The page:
The Sophie knows that she can handle it. She practices Thai boxing in her free time. During the preparatory period before her trip, though, she was warned that the work at Auschwitz can bring dark moments. It’s something many other trainees have also experienced. “There is a chance I will cry when I hold the clothing of murdered children in my hands,” says Sophie. The 17-year-old has known for a long time that she wanted to spend some of her training time working at the memorial. Her strong interest is closely tied to her own family history. During the Second World War, her ancestors had to work in a German labor camp. Later, most of her family settled in Kazakhstan, while Sophie’s great-great uncle came to Canada after a period of forced labor on a German farm. “For many years the family didn’t know if their brother was alive,” says Sophie. It wasn’t until 1961 that the family was reunited. During the opening of Eastern Europe her mother and father both came to Germany, where her parents met.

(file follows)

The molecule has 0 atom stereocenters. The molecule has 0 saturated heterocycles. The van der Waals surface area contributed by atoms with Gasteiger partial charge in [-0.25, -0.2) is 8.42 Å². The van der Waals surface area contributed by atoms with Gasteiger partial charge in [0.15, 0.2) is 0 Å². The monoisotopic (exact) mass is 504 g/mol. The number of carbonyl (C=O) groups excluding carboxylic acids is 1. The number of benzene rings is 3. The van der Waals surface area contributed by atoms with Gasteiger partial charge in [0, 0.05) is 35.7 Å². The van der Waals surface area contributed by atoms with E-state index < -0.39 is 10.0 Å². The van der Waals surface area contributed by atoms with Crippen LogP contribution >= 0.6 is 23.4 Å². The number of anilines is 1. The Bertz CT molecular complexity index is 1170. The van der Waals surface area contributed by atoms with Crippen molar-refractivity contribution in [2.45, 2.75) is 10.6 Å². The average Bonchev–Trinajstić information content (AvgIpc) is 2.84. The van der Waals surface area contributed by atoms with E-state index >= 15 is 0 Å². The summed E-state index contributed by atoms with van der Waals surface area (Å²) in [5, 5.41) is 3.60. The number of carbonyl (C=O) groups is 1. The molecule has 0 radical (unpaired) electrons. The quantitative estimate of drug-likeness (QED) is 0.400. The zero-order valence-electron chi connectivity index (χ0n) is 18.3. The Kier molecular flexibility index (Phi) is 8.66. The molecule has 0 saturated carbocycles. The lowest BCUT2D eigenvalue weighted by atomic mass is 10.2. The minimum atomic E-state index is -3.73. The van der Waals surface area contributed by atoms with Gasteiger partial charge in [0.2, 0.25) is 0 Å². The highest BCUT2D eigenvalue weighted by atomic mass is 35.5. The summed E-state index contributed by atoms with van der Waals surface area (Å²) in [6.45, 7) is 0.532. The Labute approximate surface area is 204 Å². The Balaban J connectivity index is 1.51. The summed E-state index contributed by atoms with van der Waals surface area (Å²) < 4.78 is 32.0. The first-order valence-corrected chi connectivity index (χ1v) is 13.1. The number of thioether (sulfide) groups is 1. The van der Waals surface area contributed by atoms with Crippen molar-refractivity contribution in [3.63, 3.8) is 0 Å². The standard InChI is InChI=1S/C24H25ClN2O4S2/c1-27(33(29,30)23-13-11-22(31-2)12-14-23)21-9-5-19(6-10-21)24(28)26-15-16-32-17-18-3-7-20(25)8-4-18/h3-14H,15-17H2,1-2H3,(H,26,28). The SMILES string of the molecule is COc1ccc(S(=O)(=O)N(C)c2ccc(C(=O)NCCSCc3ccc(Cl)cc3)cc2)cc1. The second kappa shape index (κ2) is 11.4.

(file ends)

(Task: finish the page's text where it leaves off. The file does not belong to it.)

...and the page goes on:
“I got goosebumps when I first saw the shoes”
Day four of Sophie’s trip. A workshop at the memorial site. The 17-year-old is sitting at a table, next to her are two boxes of shoes. Sophie reaches into one of the boxes and pulls out a child’s boot. She gently taps on the sole, carefully removing fine particles and dust. Then she puts the boot in the other box, which is almost full. “I got goosebumps when I first saw the shoes,” she says. An employee of the memorial regularly picks up the boxes and brings new ones. The cleaned shoes are being preserved for display at a visitor exhibition. Mountains of shoes, glasses, brushes and suitcases are visible evidence of the extent of the crime.